Thanks for commenting.

      Liked by 2 people

  2. My impression is that your concern is that we could relegate parts of the Great Commission to “trained individuals.” That is a very real danger and we must guard against it. However if we interpret the Great Commission in the context of the Body of Christ and baptism as induction into the Church (local and universal), then it seems appropriate that the undershepherds at last oversee the baptism. I haven’t thought through the implications on communion (per your comment to Arthur), so I won’t comment on that. But, I see a tendency in our culture and mirrored in myself to forget the Body of Christ in my interpretation of Scripture. Thanks for posting, I enjoy your thoughts


    • Thanks for commenting, Kenneth. I think I understand the direction you are going with baptism being the “induction into the church”. It is the last part of the great commission of “Go, teach, and baptize”. It is the part that adds a sheep to the fold.

      But yet baptism is part of the great commission.

      I would see the role of the undershepherd as the being the one that looks out for the guidance and safety of the sheep. And it is the Great Shepherd who adds in the new sheep to the fold. Is baptism not just a public declaration that “I am now His sheep”?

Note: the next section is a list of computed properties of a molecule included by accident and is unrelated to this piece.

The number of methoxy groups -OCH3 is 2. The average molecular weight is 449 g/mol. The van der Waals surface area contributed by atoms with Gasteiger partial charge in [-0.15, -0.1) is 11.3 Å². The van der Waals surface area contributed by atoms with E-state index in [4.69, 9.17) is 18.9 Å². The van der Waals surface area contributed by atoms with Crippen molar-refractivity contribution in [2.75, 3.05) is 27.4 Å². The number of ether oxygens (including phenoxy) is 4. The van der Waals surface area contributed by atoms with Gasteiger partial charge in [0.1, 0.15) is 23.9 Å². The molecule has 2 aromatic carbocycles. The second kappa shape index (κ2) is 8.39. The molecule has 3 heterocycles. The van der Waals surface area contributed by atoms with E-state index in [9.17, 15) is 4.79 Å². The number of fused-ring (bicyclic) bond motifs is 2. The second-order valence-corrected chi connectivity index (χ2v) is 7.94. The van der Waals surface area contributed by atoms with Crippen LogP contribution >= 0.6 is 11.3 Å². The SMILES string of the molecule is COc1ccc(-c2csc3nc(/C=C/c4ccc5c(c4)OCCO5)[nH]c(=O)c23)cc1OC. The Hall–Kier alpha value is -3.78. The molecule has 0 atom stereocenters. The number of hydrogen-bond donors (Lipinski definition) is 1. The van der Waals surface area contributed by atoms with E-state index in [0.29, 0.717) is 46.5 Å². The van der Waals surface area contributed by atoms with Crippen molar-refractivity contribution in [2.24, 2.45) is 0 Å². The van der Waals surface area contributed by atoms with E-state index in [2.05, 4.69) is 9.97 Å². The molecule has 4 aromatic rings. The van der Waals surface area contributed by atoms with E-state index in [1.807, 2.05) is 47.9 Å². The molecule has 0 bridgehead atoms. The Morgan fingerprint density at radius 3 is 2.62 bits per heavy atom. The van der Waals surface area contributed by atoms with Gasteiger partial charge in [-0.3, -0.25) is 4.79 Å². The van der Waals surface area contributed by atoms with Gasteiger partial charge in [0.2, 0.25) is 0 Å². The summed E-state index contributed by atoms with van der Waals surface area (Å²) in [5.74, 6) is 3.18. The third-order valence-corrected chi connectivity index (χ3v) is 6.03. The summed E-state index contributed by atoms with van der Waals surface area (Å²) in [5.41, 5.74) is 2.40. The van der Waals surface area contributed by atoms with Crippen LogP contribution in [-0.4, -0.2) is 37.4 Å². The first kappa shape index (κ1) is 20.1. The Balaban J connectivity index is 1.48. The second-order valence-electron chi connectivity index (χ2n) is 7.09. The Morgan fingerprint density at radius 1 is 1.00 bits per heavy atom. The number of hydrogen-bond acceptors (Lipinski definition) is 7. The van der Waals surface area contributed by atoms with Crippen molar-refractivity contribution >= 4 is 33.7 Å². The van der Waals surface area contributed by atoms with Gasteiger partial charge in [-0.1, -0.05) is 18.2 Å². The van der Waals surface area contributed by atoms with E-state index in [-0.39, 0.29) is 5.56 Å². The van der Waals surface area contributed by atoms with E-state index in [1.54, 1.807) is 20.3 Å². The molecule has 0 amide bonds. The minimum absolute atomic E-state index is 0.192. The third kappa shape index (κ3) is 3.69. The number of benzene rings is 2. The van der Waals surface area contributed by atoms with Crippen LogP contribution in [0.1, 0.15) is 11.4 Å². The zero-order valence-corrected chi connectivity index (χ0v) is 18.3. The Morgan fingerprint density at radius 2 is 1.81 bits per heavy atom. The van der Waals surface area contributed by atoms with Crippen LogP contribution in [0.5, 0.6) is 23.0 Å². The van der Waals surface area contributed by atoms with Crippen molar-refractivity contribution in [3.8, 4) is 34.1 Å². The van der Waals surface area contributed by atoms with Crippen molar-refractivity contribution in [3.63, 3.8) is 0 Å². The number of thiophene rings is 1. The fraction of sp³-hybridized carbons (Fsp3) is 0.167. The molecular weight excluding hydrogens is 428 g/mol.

If baptism only represents that we have become one of His sheep, should it matter if the undershepherd oversees the baptism? It certainly isn’t wrong for them to be involved, but my question would be, should it be a requirement?

      On the other hand, I can also see how an undershepherd would desire to be part of that induction into the fold, especially if that sheep is going to be part of the fold he is responsible for.

      But putting aside the shepherd analogy, from the examples that we see in Scripture, we can assume the one doing the evangelizing was most likely either involved in the baptism or at least overseeing it. If God is able to use a member of the body to portray the Gospel to another person in a clear enough way (and I don’t want to deduct from the work that the Holy Spirit does in bringing conviction here), would He not be able to also use this same person to do the baptizing?

      …Just kind of thinking aloud here as I type. Paul addressed a problem of people wanting to identify with the one who baptized them, rather than recognizing that we are all baptized into Christ (1 Cor. 1:10-17). Maybe we have this same problem–only reversed. We want to be able to claim converts as belonging to OUR fold and forget that we are all baptized into Christ.

      The question Paul says, “Is Christ divided?” could apply here as well.